Explore how artists experimented with script in North Africa, West Asia and South Asia in the wake of independence movements
This symposium will bring together scholars and researchers to explore an artistic current that transformed Arabic (including Persian and Urdu) letters and script into abstract visual forms across North Africa, West Asia and South Asia in the wake of independence movements and the rise of avant-garde groups and schools.
The discussions will take a comparative transnational approach to explore the ways in which artists engaged with the abstract and expressive possibilities of script either independently or through the formation of “schools” (Khartoum school, Casablanca Art School) and movements (Lettrism, Hurufiyya, Saqqakhana) at critical moments of transformation throughout the 20th century, particularly against the socio-political context of decolonization. This framework will open up questions around the development of transnational aesthetics of decolonization, as well as how these practices gesture at broader networks and spheres of affiliation, beyond national frameworks.
Professor Iftikhar Dadi is Associate Professor and Chair of the Department of History of Art and Director of the South Asia Program at Cornell University. He researches modern and contemporary art from a global and transnational perspective, with emphasis on questions of methodology and intellectual history. His writings have focused on modernism and contemporary practice of Asia, the Middle East and their diasporas. Another research interest examines the film, media, and popular cultures of South Asia, seeking to understand how emergent publics forge new avenues for civic participation. Publications include Modernism and the Art of Muslim South Asia (2010), the edited monograph Anwar Jalal Shemza (2015), the co-edited catalog Lines of Control (2012), and the co-edited reader Unpacking Europe (2001). Dadi serves on the editorial and advisory boards of Archives of Asian Art and Bio-Scope: South Asian Screen Studies, and was member of the editorial board of Art Journal (2007-11). He is an advisor to Asia Art Archive. As an artist, Iftikhar Dadi works collaboratively with Elizabeth Dadi. Their practice investigates memory, borders, and identity in contemporary globalization, the productive capacities of urban informalities in the Global South, and the mass culture of postindustrial societies. They have exhibited widely internationally.
Curator and scholar Dr. Fereshteh Daftari received her Ph.D. in Art History from Columbia University (1988). Her dissertation, The Influence of Persian Art on Gauguin, Matisse and Kandinsky, was published in 1991. During her tenure at the Museum of Modern Art in New York (1988 – 2009), she curated a number of international exhibitions including Without Boundary: Seventeen Ways of Looking (2006). Her curatorial work in the field of Iranian modernism includes Between Word and Image at New York University’s Grey Art Gallery in 2002, and Iran Modern at the Asia Society Museum in New York in 2013. She has also focused on contemporary art. Action Now, the first exhibition of contemporary Iranian performance art, was held in Paris (2012); Safar/Voyage: Contemporary Works by Arab, Iranian, and Turkish Artists at the University of British Columbia’s Museum of Anthropology in Vancouver (2013); and Rebel, Jester, Mystic, Poet: Contemporary Persians at the Aga Khan Museum in Toronto (2017). It then traveled to the Museum of Fine Arts in Houston and in 2021 it will go to the Asia Society Museum in New York. Daftari has published widely and her most recent book is titled Persia Reframed: Iranian Visions of Modern and Contemporary Art (London: I.B. Tauris/Bloomsbury, 2019).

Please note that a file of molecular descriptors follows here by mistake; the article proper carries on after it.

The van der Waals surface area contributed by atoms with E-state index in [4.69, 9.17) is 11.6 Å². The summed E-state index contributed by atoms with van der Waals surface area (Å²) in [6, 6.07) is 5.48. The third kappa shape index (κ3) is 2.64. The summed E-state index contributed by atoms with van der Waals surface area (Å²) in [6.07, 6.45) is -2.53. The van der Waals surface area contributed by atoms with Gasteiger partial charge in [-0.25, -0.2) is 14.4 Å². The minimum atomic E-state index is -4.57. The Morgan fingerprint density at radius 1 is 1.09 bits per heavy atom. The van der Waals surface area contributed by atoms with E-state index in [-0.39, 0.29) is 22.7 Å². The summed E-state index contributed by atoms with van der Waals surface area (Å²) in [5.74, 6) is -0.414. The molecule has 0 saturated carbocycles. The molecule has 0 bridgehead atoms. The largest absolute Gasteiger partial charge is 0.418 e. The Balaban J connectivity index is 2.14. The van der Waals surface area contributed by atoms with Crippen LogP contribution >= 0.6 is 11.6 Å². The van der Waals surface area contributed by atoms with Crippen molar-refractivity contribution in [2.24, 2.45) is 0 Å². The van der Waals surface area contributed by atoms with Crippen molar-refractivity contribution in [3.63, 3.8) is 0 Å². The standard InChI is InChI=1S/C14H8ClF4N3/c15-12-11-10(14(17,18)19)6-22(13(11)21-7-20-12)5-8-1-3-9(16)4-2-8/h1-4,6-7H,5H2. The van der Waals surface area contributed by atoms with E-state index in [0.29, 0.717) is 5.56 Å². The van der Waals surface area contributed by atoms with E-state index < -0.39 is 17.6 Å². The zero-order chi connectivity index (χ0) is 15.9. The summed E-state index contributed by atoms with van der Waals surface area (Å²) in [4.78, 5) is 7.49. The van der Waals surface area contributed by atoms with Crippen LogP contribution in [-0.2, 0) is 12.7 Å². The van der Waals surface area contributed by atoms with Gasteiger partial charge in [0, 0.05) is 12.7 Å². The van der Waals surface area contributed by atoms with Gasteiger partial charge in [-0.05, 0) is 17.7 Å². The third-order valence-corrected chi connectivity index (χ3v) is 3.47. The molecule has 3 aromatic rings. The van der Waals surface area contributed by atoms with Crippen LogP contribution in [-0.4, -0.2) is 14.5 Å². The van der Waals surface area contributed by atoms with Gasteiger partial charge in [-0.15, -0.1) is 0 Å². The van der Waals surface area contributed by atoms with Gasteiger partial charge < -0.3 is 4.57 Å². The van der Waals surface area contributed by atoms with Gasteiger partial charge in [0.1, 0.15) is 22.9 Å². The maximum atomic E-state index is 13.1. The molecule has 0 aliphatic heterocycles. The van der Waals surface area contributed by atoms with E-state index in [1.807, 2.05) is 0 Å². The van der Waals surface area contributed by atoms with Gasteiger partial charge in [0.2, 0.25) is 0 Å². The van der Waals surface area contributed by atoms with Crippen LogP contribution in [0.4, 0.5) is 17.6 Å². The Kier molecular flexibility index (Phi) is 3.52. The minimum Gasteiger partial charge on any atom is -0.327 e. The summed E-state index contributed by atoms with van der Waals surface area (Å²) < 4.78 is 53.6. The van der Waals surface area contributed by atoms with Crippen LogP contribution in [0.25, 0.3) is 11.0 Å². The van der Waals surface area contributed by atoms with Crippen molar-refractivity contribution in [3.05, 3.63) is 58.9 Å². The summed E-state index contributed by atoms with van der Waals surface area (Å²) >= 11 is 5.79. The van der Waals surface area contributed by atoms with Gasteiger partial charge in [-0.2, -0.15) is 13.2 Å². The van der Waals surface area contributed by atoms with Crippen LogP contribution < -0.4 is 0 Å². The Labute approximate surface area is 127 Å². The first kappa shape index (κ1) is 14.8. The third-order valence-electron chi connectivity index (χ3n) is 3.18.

Nabila Abdel Nabi is currently Curator, International Art at Tate Modern, working closely with the Hyundai Tate Research Centre: Transnational. Previously she worked as Associate Curator at The Power Plant, Toronto, and prior to this as Gallery Manager at The Third Line, Dubai. Nabila has worked on solo exhibitions and facilitated new commissions by artists including Abbas Akhavan, Kader Attia, Omar Ba, Yto Barrada, Karla Black, Kapwani Kiwanga, Amalia Pica and Vivian Suter among others. She recently curated the exhibition Hold Everything Dear with Hajra Waheed at The Power Plant, Toronto and was previously Art Editor at literary magazine The Point. Nabila holds degrees from The Courtauld Institute of Art and University of Chicago.
Professor Sussan Babaie teaches at The Courtauld. Her research has been supported by The Getty, The Fulbright and the National Endowment for the Humanities. She began her research (PhD 1994, Institute of Fine Arts, NYU), on the early modern period especially the Persianate-Islamicate world and has expanded its range to include a variety of topics including: on architecture, urbanism and urbanity (Isfahan and its Palaces, 2008, paperback 2018; and Persian Kingship and Architecture, 2015); on transcultural conditions of artistic production (The Mercantile Effect: On Art and Exchange in the Islamicate World, 2017; and ‘The Delhi Loot and the Exotics of Empire’, 2018); and most recently on the transmission of sensory experiences between the visual and the gustatory (‘Cookery and urbanity in early modern Isfahan’, 2018). She comes from a graphic design background (BA 1979, University of Tehran) and is interested in exploring the interdependence between deep history of art and contemporary artistic practices of Iran and the Middle East. This research includes ‘Voices of Authority: Locating the ‘modern’ in ‘Islamic’ Arts’, Getty Research Journal (2011); Shirin Neshat (2013); Honar: The Afkhami Collection of Modern and Contemporary Iranian Art (2017); and in Slavs and Tatars (2017).
This Event is organised by Hyundai Tate Research Centre: Transnational in collaboration with The Courtauld.